Peruvian Chocolate!

March 07, 2018

Peruvian Chocolate!


Beautiful beaches, ancient empires, and treacherous mountains, Peru is known for them all. However, there’s more to this story than merely the landscape. Peru has seen conquerors, wars, drug lords, and everything in between. However, as one of the world’s growing economic and trade powerhouses, there’s a surprising catalyst in the midst of this country’s development: chocolate.

Single-origin and craft chocolate is on the rise, and for good reason. Chocolate in itself is already delicious. Mix in the care and expertise that accompanies the craft chocolate market and the result is astronomical. It’s no surprise then that Peru is making a name for itself in this rising market, and when you look at the history behind the movement the taste only gets sweeter.

From Conquerors to Cacao

If there’s anything unexpected when it comes to chocolate and Peru, it’s that it has taken so long for the country to become known for its cacao, especially given that it’s the debated birthplace of the plant to begin with!

Current research suggests that the cacao tree originated in the foothills of the Andes Mountains in Peru, and continued to thrive in the Peruvian climate which maintains ideal temperatures and altitude for the crop to flourish. However, cacao continued to be the sleeping agricultural giant among the indigenous Incas who inhabited Peru at the time, and its potential remained hidden.

The neighboring Mayans, on the other hand, took notice and domesticated the crop, and it was only after this that the Incas began to seriously interact with the plant. The historical prominence of cacao within Mayan civilization can be dated as early as 250 AD and was also present with the ensuing Aztecs in 1300. Somewhere between the Mayans and Aztecs, the substance was being traded to the Incas and was eventually cultivated as well.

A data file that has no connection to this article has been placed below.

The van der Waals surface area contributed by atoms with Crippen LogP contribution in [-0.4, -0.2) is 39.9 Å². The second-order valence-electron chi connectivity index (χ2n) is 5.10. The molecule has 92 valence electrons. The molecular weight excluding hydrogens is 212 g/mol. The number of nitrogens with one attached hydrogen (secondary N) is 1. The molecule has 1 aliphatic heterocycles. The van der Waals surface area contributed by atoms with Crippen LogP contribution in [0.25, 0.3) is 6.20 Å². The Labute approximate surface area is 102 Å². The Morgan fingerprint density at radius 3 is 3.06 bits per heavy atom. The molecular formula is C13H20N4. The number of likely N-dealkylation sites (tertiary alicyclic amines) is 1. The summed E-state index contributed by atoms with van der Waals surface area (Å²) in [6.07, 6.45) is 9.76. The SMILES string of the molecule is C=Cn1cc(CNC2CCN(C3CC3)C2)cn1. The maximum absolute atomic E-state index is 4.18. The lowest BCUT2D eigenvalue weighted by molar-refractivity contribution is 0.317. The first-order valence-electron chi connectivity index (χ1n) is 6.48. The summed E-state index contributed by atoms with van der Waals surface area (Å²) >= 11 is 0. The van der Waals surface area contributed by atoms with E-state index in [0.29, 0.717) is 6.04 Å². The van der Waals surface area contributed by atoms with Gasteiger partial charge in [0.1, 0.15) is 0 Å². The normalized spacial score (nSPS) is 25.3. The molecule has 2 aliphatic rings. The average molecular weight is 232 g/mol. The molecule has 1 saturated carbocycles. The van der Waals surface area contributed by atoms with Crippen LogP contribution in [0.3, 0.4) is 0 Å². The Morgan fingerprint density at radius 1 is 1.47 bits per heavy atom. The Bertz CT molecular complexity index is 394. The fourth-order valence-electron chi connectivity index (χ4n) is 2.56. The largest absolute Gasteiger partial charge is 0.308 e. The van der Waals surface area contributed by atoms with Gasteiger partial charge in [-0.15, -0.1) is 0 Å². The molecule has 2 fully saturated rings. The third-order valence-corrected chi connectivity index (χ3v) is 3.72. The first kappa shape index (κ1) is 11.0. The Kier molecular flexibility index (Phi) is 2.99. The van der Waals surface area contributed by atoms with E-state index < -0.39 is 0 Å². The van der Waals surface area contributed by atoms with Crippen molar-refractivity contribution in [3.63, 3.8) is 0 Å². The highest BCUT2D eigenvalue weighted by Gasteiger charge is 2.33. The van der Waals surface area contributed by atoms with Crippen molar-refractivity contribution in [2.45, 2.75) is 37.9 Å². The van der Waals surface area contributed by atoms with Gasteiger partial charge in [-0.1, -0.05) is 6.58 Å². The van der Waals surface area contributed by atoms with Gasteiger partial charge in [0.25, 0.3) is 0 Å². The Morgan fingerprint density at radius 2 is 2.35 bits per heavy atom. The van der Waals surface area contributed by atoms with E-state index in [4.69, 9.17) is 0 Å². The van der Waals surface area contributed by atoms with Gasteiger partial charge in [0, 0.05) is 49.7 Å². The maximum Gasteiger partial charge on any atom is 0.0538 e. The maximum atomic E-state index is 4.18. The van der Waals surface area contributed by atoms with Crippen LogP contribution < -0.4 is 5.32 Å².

Everything would change in the 16th century when Hernan Cortez arrived in South America. His engagement with the New World would result in cacao being transported back to Europe, having sugar thrown into the process, and soon enough the whole world would be craving the sweet substance.

Chocolate from the Andes

The 16th century turn around that shifted the use of chocolate from religious and social in the New World to edible and sweet in the Old World would continue to have repercussions that are still impacting Peru today.

Not only did Peru eventually jump in on the chocolate trade, but it’s one of the hardest hitting competitors in the industry today with quite the interesting agricultural profile behind it. For starters, cacao grown in Peru, on the broadest scale, is scattered across 3 different regions: Piura, San Martin, and Cusco, and each of these regions can be further divided totaling about 10 different minor regions that Peru cultivates cacao from.

The cool thing is that, concerning the 3 main broad regions, each area features starkly contrasting geological landscapes including coastlines, mountains, and dense jungle. This further affects the variety and distinctions within the cacao crop from each area adding to the unique profile of Peruvian chocolate.